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John Capobianco

3750X Stackwise Master failure - packet loss

Good afternoon -

We have two 3750X switches stacked using Stackwise. From a downstream device we have a running ping going across the stack - as part of our testing we have pulled the power cables to simulate the loss of the master switch in the stack. Our assumption was there would be no packet loss from the downstream device when the switch stack fails down to a single switch. However we are dropping 2 pings during this failure.

Revelant configuration

switch 1 provision ws-c3750x-24

switch 2 provision ws-c3750x-24

stack-mac persistent timer 0

We have switch 1 priority 15 and switch 2 priority 1 and both are showing Ready as their current state

Is there anyway to configure the stack to fail without any packet loss? We are also running ip routing and running as a Layer 3 device.

Thank you

Joseph W. Doherty
Hall of Fame Expert

Was the ping jumping subnets?  If your routing protocol offers NSF, was it configured?

We were pinging across subnets correct

We are running NSF IETF

There is a theory that the 8 second outage is to be expected, based on Cisco documentation, because we are running at Layer 3. I am trying to find this documentation as to report the behaviour is expected and by design.

Thank you

Where did you see information for up to an 8 second delay when NSF is active?

I have not seen it directly my colleague believes he has read this is normal.

I have found the following that does not indicate 100% uptime, only 'greater resilency' but does not indicate how long, or if any, L3 outage will occur during a Master stack failure

RPR+ for Layer 3 resiliency - Each switch is initialized for routing capability and is ready to be elected as master if the current master fails. Subordinate switches are not reset so that Layer 2 forwarding can continue uninterrupted. Layer 3 Nonstop Forwarding (NSF) is also supported when two or more nodes are present in a stack.

Forwarding Resiliency During Master Change

When one master switch becomes inactive and while a new master is elected, the stack continues to function. Layer 2 connectivity continues unaffected. The new master uses its hot standby unicast table to continue processing unicast traffic. Multicast tables and routing tables are flushed and reloaded to avoid loops. Layer 3 resiliency is protected with NSF, which gracefully and rapidly transitions Layer 3 forwarding from the old to new master node.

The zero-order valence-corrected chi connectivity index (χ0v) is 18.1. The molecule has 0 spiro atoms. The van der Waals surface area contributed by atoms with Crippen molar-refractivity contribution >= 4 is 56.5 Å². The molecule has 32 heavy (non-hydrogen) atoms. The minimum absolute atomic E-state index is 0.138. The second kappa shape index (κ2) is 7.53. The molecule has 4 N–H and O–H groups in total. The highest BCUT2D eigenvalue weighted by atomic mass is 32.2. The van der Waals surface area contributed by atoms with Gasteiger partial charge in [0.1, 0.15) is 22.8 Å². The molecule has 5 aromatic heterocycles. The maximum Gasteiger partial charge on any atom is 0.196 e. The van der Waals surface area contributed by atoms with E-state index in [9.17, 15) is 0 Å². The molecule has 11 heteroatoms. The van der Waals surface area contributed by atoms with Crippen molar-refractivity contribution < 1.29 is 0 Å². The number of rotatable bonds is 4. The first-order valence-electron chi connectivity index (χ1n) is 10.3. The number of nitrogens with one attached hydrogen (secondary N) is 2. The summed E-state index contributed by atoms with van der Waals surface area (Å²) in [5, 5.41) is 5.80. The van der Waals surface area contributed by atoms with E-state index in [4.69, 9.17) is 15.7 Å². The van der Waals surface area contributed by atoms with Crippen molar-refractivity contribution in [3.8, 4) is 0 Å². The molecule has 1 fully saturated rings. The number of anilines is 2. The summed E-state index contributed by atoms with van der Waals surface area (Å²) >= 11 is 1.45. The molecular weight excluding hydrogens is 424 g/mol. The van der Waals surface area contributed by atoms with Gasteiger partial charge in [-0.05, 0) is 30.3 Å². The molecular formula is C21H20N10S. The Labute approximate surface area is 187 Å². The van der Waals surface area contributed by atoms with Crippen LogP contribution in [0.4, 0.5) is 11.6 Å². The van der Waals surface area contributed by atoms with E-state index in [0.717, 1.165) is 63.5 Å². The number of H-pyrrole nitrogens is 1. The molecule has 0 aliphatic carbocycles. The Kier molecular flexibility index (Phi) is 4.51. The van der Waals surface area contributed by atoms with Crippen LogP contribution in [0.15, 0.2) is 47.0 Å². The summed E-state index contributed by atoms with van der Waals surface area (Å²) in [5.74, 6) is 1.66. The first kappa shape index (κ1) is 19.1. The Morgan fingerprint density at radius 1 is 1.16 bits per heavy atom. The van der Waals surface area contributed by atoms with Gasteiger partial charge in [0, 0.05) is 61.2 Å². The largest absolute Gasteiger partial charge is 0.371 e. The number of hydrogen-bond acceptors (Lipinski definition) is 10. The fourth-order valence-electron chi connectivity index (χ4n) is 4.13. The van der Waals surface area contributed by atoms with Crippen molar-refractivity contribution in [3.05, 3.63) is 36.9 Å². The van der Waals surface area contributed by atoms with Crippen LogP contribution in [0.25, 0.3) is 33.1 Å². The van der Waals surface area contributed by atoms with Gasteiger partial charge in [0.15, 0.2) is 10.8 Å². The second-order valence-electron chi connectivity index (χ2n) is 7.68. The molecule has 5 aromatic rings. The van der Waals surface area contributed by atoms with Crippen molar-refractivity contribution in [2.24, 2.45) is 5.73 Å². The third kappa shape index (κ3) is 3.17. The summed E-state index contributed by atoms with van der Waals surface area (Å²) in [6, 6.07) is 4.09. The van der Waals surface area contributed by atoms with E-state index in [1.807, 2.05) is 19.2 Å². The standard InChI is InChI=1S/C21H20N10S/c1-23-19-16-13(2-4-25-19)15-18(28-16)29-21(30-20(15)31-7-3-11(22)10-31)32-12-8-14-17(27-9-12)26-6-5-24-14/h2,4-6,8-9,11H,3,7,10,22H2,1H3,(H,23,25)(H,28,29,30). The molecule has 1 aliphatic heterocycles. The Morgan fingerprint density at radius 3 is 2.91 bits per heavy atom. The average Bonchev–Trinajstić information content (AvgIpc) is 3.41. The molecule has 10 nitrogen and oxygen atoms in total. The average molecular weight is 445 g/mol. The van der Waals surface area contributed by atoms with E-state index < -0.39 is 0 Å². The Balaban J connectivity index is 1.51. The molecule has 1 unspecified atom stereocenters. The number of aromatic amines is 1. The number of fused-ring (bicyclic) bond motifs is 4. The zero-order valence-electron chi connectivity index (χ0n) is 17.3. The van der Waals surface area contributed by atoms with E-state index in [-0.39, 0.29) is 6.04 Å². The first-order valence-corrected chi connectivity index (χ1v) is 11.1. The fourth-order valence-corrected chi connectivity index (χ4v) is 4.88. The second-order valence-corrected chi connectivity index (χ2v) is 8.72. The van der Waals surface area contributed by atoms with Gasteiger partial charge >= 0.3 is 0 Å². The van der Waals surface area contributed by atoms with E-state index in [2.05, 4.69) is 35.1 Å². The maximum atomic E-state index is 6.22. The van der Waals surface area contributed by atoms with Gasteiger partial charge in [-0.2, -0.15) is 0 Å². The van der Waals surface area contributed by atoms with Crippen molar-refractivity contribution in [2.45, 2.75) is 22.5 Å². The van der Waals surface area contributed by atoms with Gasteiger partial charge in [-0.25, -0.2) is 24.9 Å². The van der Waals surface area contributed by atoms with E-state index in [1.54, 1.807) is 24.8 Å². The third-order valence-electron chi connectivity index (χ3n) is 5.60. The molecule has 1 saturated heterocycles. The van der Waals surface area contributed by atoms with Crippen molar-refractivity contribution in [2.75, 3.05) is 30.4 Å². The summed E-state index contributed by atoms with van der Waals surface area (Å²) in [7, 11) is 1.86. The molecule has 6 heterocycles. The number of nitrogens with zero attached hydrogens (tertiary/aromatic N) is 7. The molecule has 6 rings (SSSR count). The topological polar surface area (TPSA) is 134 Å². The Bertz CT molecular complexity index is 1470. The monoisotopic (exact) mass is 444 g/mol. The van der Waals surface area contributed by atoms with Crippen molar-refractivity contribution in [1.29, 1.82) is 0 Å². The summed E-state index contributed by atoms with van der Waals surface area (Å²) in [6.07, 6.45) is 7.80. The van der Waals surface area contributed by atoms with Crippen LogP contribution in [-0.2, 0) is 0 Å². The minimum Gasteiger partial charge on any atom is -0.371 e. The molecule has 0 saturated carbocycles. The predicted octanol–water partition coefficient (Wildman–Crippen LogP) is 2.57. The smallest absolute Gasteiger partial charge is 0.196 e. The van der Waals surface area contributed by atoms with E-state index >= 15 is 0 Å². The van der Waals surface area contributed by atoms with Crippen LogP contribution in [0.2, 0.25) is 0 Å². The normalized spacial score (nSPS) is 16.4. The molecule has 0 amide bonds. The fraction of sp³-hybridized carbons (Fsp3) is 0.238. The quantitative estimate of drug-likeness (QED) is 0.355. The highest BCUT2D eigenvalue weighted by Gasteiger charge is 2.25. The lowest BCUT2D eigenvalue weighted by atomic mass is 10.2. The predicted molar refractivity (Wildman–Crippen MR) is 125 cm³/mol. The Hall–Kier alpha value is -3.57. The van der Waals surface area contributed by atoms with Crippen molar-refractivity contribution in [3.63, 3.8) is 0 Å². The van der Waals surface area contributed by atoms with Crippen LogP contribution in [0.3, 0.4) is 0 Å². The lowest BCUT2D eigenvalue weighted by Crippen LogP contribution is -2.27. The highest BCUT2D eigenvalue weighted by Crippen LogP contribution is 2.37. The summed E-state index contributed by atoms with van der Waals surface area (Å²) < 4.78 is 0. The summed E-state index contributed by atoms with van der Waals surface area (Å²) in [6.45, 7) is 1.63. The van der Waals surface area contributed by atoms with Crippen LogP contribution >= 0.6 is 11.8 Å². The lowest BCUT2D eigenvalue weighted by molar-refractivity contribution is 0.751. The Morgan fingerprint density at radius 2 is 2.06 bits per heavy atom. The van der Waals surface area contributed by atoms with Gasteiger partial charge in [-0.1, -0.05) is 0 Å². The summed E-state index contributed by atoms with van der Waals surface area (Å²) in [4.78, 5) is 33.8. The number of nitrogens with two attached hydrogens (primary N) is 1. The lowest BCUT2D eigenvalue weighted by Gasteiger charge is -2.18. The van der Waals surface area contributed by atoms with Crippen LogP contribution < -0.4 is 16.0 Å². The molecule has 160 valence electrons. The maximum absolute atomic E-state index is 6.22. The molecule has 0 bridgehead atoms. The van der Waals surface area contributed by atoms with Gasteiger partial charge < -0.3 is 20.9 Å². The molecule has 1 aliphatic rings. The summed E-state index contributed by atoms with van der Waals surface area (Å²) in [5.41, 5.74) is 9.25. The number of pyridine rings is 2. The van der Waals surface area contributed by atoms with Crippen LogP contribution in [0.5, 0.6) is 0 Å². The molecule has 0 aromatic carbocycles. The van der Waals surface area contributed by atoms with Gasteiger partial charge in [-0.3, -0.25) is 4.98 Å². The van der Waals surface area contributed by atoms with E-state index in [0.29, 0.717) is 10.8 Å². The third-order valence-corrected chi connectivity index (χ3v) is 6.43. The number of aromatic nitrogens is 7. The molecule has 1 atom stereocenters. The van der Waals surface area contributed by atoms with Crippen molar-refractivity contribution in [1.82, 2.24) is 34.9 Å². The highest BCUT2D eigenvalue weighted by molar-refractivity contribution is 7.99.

Several things come to mind. Have you tried enabling console logging and logging into the priority 1 switch to see what is actually happening during the power transition? Is the delay in the master re-election process where the secondary switch realizes that the primary switch has gone off-line or is the delay in the routing protocol recovery? That's the question. Is the target of your pings a SVI in another subnet on the 3750 stack or is it a host in another subnet downstream of the stack? What mode is spanning-tree running in?


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I will check the console logging and see what is occuring. We are pinging across the stack to upstream devices yes. We are running RSTP+.


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With RPR+, yes there likely will be an interruption.  However, with NSF (non stop forwarding), there really shouldn't be an interruption, or very little.  Perhaps much depends on Cisco meanings of "... which gracefully and rapidly transitions Layer 3 forwarding ...".

What IOS version are you running?


Speaking with some consultants (CCIE level) they believe if we have multiple running pings to different destinations only some of them would fail and this is expected behaviour. I still believe the whole 'point' of stacking with NSF configured at L3 is to ensure no packet loss. We have the following configured:

port-channel load-balance src-dst-ip in the

Which may or may not be relevant